Christo's Extraordinary and Ephemeral "Floating Piers"
It's an incredible undertaking, a modular floating dock system covered with gleaming golden fabric bobbing gently on the water. It took 220,000 cubes + 220,000 pins + 200 anchors + 37,000 meters of rope and 70,000 square 2015 meters of felt under 100,000 layers of gold fabric to create the nearly two-mile long yellow ribbon walkway leading from Sulzano on the shore of Italy's Lake Iseo to Monte Iseo Island and on to wrap around Isola di San Paolo. Every day thousands of people arrive by bus, car, train, and boat to walk the length of the golden ribbon -- before it's too late. An almost incomprehensible artistic and engineering feat, like all of Christo's projects, it is temporary. After opening on June 18 it will run until July 3 before it's totally dismantled.
I arrived by car from Milan which is about an hour south west of this lake, a popular Italian tourist spot along with its neighbors Lakes Como and Garda. It was Wednesday, and I'd assumed it would be less crowded mid-week, but by the time I drove up to Iseo, the namesake town about five miles south, police were already directing cars to crowded parking spots and buses crammed with visitors -- of all ages and many nationalities. Standing in queues for another hour I finally set foot on the golden walkway.
When Christo and his wife and partner Jeanne-Claude wrapped eleven "Surrounded Islands" in Miami in 1983 I was an initial skeptic. "What was the point?" I'd wondered. Then by chance I happened to be walking through Paris in 1985 and came upon their Pont Neuf project-- the historic bridge was encased in fabric. Somehow it was magical. I made a point of stopping by several times, in daylight, dusk, and dawn, and I was hooked. Since then I've followed the duo's projects - the amazing wrapping of Berlin's Reichstag in 1995, the Central Park Gates in 2005 and now this amazing waterborne project.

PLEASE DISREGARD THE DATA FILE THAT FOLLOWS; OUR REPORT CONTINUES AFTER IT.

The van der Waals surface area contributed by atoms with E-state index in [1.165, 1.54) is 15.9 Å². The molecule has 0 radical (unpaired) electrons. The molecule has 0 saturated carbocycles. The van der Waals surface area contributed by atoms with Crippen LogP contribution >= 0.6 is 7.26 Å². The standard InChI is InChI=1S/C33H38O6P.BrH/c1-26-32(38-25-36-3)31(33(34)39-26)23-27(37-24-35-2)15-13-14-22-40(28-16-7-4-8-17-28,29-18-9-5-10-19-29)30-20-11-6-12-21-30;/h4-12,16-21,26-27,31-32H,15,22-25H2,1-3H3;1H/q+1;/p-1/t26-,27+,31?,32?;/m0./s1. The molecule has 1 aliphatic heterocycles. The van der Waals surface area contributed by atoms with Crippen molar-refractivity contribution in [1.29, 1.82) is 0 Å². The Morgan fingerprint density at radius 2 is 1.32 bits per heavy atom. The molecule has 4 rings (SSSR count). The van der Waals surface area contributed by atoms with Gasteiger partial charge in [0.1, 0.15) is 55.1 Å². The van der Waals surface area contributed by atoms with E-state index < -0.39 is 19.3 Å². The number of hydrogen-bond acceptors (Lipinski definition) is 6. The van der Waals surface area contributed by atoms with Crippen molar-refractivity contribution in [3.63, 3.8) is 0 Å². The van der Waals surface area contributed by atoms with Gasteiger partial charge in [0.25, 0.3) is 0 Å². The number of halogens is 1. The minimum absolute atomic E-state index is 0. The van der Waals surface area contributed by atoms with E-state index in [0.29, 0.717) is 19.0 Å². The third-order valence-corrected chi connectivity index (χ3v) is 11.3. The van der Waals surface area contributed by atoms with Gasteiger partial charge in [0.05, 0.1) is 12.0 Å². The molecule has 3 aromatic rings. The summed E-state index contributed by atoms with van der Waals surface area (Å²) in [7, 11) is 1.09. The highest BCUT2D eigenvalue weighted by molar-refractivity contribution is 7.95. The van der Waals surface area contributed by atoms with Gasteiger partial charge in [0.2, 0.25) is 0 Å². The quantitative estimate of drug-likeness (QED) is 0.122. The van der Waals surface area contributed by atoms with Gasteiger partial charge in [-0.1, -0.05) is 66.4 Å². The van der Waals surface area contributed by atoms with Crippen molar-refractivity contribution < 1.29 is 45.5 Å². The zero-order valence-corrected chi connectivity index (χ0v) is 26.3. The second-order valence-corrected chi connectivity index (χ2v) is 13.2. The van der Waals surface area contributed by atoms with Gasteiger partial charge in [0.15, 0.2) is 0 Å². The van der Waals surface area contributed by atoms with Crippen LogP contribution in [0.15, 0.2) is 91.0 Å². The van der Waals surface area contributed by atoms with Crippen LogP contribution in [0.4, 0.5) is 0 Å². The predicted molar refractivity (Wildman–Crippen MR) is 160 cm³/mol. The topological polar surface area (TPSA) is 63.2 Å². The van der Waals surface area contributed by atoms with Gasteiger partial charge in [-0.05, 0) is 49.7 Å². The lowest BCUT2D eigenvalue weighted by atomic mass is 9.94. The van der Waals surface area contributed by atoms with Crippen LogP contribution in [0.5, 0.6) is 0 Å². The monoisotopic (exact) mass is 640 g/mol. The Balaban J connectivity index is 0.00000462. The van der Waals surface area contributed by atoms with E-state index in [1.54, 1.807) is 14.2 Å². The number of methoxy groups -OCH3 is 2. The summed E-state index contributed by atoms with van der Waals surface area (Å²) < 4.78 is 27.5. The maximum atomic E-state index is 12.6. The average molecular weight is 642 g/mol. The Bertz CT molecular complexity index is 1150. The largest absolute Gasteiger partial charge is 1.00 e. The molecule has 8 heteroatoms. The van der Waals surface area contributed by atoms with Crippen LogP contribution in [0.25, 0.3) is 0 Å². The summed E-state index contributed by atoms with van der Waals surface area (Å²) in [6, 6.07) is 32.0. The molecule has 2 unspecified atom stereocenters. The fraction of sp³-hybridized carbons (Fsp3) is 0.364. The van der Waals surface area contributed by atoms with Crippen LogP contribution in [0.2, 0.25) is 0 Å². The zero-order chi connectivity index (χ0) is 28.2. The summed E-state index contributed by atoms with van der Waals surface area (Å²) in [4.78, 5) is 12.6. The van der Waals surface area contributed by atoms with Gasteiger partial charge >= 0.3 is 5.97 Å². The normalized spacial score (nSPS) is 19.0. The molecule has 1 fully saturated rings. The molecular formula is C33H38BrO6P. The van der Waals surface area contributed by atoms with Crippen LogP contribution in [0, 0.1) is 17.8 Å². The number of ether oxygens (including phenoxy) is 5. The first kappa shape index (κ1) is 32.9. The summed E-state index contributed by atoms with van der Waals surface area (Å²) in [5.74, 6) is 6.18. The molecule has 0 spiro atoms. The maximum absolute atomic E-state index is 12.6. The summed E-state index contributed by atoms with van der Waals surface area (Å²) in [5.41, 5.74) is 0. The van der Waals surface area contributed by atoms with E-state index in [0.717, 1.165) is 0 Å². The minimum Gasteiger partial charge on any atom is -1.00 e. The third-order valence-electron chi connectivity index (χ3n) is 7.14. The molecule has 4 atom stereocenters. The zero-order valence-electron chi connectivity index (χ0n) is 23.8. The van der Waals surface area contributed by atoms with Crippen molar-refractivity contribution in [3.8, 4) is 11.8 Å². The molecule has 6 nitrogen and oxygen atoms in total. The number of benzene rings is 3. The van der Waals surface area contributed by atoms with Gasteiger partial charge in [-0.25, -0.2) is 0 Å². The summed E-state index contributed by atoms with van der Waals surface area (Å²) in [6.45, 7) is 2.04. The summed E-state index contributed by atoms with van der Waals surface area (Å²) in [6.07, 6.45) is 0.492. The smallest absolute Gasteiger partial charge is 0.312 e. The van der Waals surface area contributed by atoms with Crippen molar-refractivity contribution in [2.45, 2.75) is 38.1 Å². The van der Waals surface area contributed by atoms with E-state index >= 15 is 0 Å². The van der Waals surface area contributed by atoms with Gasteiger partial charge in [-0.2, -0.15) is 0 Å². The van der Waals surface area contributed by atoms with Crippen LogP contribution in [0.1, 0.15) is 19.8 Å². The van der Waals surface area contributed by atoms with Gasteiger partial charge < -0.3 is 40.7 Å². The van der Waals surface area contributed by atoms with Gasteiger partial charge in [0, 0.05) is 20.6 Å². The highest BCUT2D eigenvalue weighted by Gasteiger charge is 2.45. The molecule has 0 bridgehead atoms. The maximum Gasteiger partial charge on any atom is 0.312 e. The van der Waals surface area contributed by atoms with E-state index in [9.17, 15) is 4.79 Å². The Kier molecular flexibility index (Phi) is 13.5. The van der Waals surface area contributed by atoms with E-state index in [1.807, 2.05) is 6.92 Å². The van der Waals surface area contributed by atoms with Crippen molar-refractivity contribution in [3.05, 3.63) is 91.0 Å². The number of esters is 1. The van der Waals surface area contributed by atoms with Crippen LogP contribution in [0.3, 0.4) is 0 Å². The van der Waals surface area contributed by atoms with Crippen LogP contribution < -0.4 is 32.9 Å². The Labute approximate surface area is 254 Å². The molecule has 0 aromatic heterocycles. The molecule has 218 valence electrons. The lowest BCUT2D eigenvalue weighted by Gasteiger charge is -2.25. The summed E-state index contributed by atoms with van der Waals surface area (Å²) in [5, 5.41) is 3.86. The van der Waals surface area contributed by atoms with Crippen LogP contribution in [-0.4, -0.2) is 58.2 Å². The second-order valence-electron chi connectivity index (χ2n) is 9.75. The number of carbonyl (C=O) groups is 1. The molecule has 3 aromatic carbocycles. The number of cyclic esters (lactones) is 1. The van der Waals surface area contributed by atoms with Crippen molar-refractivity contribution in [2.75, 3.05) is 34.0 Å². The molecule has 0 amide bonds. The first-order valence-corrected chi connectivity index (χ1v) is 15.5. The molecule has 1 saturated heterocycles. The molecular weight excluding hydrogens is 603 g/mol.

Aside from the parking and transit fees, no one pays to enjoy the $17 million creation. Christo funds the projects by selling his art and remains of the projects. He claims to do it just because it can be done. And what an amazing engineering project. The structure was secure enough to support the hundreds of thousands of us, on fabric beautifully draped throughout. People could stop along the way to picnic and sunbathe, dangle their feet in the water, even dip into Lake Iseo. Who knows how many photos and selfies were snapped on cell phones.
If the Pont Neuf was romantic, the Reichstag was monumental, the Gates were appealing -- this latest project is extraordinary -- in scale and human interest -- If you're happen to be anywhere near Europe this time, take the detour to northern Italy -- you won't get another chance to participate in such an amazing experience.